Sunday, August 06, 2006
Where the Wild Things Are
If you're in Melbourne, head over to the Australian Jewish Museum, I know I will be. I love Maurice Sendak, looking at Where the Wild Things Are is like looking through a portal directly into my childhood. And now Fred's childhood too. On a few pages of her copy of Where the Wild Things Are (funnily enough only on the pages where Max is making mischief), she has scribbled with black texta and part of our reading experience is now a very serious discussion about drawing on books. It was an early lesson in permanence - when we used to open the book, she would see her marks of transgression and cry for me to fix it. At first I was so sad about the defacement myself, now I it has become part of my - and Fred's - personal history of the book and those black marks belong as much to the book as any other illustration within it.
Wild Things is being made into an animated film too, written and directed by Spike Jonze (of Being John Malcovich fame). (Edited to say that I think it's actually going to be a live action film).
A page by page analysis of Wild Things, including some images of the darned cutest dummy books ever (I'd sell my right thumb for one).
A Wild Things lesson plan including a suggested art activity which we might try ourselves - sticking googly eyes to a page and drawing a wild thing around them.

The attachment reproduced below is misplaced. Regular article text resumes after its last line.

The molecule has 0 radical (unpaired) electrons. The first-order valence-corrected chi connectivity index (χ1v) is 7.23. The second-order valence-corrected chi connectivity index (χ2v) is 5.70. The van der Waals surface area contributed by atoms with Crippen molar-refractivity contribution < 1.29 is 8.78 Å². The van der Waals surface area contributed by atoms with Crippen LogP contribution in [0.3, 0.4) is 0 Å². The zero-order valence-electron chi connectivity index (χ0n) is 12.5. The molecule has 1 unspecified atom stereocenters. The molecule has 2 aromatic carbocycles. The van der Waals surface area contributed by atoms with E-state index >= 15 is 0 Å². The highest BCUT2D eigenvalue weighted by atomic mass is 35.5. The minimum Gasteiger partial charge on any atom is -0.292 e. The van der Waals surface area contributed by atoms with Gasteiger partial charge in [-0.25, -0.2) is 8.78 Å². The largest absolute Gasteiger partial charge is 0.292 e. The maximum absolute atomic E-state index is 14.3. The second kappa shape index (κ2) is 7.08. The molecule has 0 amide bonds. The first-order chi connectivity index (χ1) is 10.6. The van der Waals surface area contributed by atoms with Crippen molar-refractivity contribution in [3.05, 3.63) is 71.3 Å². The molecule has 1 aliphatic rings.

We also love: The Night Kitchen (Fred's favourite), Pierre, and Alligators All Around. We used to have this audio recording but, in another act of transgression, Fred unthreaded it when she was about 18 months old and she had so much fun I didn't have the heart to stop her. But I must get it again, it's a fantastic recording, Tammy Grimes is perfect.
What I love about Maurice Sendak is he writes about very powerful children who are masters of their own world. This to me is why Where the Wild Things Are or The Night Kitchen aren't actually scary, despite the nightmarish qualities. The kids have agency, they have choice, they are interested, exploratory, engaged. They drive their own stories in exactly the way you know some kids would drive given the chance, clutching the wheel, glee on their faces, heads thrown back.
Where the Wild Things Are: Maurice Sendak in his Own Words and Pictures is at the Jewish Museum of Australia, 26 Alma Road, St Kilda, until October 29. Inquiries: (03) 9534 0083.